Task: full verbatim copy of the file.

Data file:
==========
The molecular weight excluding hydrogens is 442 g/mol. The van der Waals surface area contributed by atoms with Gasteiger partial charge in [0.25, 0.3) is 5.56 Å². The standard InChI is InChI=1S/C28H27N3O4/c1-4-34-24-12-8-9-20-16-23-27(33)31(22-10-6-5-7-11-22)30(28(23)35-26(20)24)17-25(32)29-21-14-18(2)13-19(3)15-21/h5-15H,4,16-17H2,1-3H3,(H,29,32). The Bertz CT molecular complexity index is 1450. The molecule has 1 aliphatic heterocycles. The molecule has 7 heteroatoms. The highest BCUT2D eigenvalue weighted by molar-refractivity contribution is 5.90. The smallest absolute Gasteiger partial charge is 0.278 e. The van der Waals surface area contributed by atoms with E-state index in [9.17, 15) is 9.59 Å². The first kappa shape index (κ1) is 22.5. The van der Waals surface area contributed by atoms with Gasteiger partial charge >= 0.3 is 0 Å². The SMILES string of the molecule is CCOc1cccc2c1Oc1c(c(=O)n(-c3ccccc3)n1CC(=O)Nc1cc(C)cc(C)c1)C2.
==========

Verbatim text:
The molecular weight excluding hydrogens is 442 g/mol. The van der Waals surface area contributed by atoms with Gasteiger partial charge in [0.25, 0.3) is 5.56 Å². The standard InChI is InChI=1S/C28H27N3O4/c1-4-34-24-12-8-9-20-16-23-27(33)31(22-10-6-5-7-11-22)30(28(23)35-26(20)24)17-25(32)29-21-14-18(2)13-19(3)15-21/h5-15H,4,16-17H2,1-3H3,(H,29,32). The Bertz CT molecular complexity index is 1450. The molecule has 1 aliphatic heterocycles. The molecule has 7 heteroatoms. The highest BCUT2D eigenvalue weighted by molar-refractivity contribution is 5.90. The smallest absolute Gasteiger partial charge is 0.278 e. The van der Waals surface area contributed by atoms with E-state index in [9.17, 15) is 9.59 Å². The first kappa shape index (κ1) is 22.5. The van der Waals surface area contributed by atoms with Gasteiger partial charge >= 0.3 is 0 Å². The SMILES string of the molecule is CCOc1cccc2c1Oc1c(c(=O)n(-c3ccccc3)n1CC(=O)Nc1cc(C)cc(C)c1)C2.